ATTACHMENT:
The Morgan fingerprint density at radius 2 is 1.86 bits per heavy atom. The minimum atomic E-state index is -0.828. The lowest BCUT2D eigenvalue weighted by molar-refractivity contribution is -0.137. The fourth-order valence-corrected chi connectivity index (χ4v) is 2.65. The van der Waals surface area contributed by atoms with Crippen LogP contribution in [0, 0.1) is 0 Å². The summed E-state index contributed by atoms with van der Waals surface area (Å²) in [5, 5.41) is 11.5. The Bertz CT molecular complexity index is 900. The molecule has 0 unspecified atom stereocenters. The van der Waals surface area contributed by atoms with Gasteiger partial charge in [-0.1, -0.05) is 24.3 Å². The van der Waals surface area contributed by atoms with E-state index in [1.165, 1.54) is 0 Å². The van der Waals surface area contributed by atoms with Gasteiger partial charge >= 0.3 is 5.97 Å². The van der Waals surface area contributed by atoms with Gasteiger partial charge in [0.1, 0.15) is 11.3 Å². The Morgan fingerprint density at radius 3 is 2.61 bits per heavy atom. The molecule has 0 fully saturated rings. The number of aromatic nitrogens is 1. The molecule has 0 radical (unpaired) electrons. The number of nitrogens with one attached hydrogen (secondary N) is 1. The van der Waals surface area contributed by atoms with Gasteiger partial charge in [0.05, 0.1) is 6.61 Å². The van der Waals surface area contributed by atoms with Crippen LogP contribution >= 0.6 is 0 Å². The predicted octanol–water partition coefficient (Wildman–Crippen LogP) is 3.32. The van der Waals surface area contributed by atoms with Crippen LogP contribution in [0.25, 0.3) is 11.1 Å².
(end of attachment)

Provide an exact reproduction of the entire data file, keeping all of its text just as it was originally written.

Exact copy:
The Morgan fingerprint density at radius 2 is 1.86 bits per heavy atom. The minimum atomic E-state index is -0.828. The lowest BCUT2D eigenvalue weighted by molar-refractivity contribution is -0.137. The fourth-order valence-corrected chi connectivity index (χ4v) is 2.65. The van der Waals surface area contributed by atoms with Crippen LogP contribution in [0, 0.1) is 0 Å². The summed E-state index contributed by atoms with van der Waals surface area (Å²) in [5, 5.41) is 11.5. The Bertz CT molecular complexity index is 900. The molecule has 0 unspecified atom stereocenters. The van der Waals surface area contributed by atoms with Gasteiger partial charge in [-0.1, -0.05) is 24.3 Å². The van der Waals surface area contributed by atoms with E-state index in [1.165, 1.54) is 0 Å². The van der Waals surface area contributed by atoms with Gasteiger partial charge >= 0.3 is 5.97 Å². The van der Waals surface area contributed by atoms with Gasteiger partial charge in [0.1, 0.15) is 11.3 Å². The Morgan fingerprint density at radius 3 is 2.61 bits per heavy atom. The molecule has 0 fully saturated rings. The number of aromatic nitrogens is 1. The molecule has 0 radical (unpaired) electrons. The number of nitrogens with one attached hydrogen (secondary N) is 1. The van der Waals surface area contributed by atoms with Gasteiger partial charge in [0.05, 0.1) is 6.61 Å². The van der Waals surface area contributed by atoms with Crippen LogP contribution >= 0.6 is 0 Å². The predicted octanol–water partition coefficient (Wildman–Crippen LogP) is 3.32. The van der Waals surface area contributed by atoms with Crippen LogP contribution in [0.25, 0.3) is 11.1 Å².